Thursday, October 16, 2003

McCoury Band bluegrass masters


By Larry Nager
The Cincinnati Enquirer

The Del McCoury Band is proof that, in bluegrass at least, nice guys do finish first.

The singer/guitarist leads a group featuring his sons Ronnie (mandolin) and Robbie (banjo) and has won about every honor available in bluegrass, including membership in country music's most exclusive club, the Grand Ole Opry.

The band is filled out by award-winning fiddler Jason Carter and award-winning bassist Mike Bub, while Del's wife and the boys' mother Jean handles merchandise sales.

Today at 7:50 p.m., the Del McCoury Band plays the P&G Pavilion, part of a four-star bluegrass double bill with Ricky Skaggs' Kentucky Thunder (9:30 p.m.).

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Tall Stacks section

On his way to Tall Stacks, Del took time out from his tour (in support of his new CD, It's Just the Night) to answer a few questions.

What's the best thing about playing with your sons, Ronnie and Robbie?

I'm really proud of those guys. They've turned into great musicians. I see some family bands and I go, "Eeeyew! They're just playing together 'cause they're family." But if I would try to replace these guys I don't know where I would go, 'cause they're just so good at what they do and they can work together as a band good.

On Oct. 25 you'll become the newest member of the Grand Ole Opry. How does that feel?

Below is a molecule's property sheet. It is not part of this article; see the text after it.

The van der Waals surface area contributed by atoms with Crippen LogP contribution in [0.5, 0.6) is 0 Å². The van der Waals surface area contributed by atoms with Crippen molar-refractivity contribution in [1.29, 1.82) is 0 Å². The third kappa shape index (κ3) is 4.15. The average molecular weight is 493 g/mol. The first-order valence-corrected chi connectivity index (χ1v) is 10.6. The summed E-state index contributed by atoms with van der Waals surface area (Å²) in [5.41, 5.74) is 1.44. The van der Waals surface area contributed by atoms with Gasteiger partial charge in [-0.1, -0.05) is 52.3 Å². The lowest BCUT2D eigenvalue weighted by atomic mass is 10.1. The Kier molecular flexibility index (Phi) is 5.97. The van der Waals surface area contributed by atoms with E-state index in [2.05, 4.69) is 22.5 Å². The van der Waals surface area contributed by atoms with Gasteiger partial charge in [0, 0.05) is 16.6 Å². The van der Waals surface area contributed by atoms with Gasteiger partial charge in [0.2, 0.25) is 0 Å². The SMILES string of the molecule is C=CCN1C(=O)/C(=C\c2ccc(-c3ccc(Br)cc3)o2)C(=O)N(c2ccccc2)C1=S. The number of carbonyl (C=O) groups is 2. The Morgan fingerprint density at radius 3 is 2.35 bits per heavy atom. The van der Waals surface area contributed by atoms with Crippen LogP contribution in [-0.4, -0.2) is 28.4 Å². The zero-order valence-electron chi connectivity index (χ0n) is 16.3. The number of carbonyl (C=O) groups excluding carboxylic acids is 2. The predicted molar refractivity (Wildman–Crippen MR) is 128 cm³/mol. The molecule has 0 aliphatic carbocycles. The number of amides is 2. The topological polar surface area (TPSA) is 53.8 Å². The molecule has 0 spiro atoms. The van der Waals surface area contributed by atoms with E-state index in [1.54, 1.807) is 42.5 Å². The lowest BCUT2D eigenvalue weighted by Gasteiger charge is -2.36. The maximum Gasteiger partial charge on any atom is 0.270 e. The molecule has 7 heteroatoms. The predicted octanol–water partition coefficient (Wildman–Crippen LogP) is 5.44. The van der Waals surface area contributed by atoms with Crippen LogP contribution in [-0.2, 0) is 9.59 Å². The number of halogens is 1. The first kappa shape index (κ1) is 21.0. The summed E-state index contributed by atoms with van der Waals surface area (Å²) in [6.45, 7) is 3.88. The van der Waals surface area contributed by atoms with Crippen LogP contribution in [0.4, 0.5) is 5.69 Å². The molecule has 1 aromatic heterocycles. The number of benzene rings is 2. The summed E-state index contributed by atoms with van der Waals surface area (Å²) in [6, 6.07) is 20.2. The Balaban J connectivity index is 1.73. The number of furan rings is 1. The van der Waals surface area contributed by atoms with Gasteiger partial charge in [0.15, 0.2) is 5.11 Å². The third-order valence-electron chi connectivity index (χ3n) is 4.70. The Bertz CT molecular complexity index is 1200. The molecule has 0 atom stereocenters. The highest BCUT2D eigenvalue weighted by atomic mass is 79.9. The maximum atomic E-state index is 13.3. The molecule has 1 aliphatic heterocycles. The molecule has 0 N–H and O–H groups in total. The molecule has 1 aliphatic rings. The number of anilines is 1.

I never dreamed I'd be an Opry member (when playing guitar on the Opry show with Bill Monroe's Blue Grass Boys in the early '60s). But I guess in the back of a musician's mind you want to be an Opry member. It's a great honor.

One of your most popular songs is Richard Thompson's "1952 Vincent Black Lightning" his highwayman-on-a-motorcycle ballad. Are the rumors true that you were once a biker?

I used to ride. It probably hit home with me, the words, the story, 'cause I used to ride a motorcycle. I had a big Indian Chief, a '47 model. This is years ago. I wish I had it now, 'cause it would be worth a lot of money. It was in great shape, too. It was a great motorcycle.

You've expanded your audience, touring with some of the bluegrass jam bands. How did you hook up with the jam-rock band Phish?

The first time I knew who they were they sent me a tape of them singing my song ("Beauty of My Dreams") and I thought, "They do pretty good on this." But that was the first time I ever head of them.

I imagine they were fans of mine when they were kids, the same with (bluegrass jam bands) Leftover Salmon and String Cheese Incident. Phish invited us to play their festival up in New York and it was a big thing just like Bonnaroo was.

It was really something to see all those kids, y'know. They dance a lot. And what amazed me, at Bonnaroo they'd hold up signs requesting songs I had recorded, so they'd bought my records. And a lot of the kids today are learning to play bluegrass.

You're known for sticking to the old, traditional bluegrass sound. Did you think you would see the sort of popularity you're seeing?

No, not really. You're right; I just didn't change the sound that much, not consciously anyway. I never really thought that bluegrass or my music would get this popular, I really didn't. But it's just what I like to do and I just did it because I like to do it, y'know. And I guess if you do something long enough, people recognize it after a while.

Photo gallery of Day 1
Water taxi is scenic route to Tall Stacks
Bell magicians do it again
Copter takes the high tour
Latin flavor spices up the night
Of white gloves and shady characters
Music doesn't end when festival closes
Underground Railroad alive at Sawyer Town
Admission a bargain, but extras do add up
Running low on cash stack at Tall Stacks? Check deals
McCoury Band bluegrass masters
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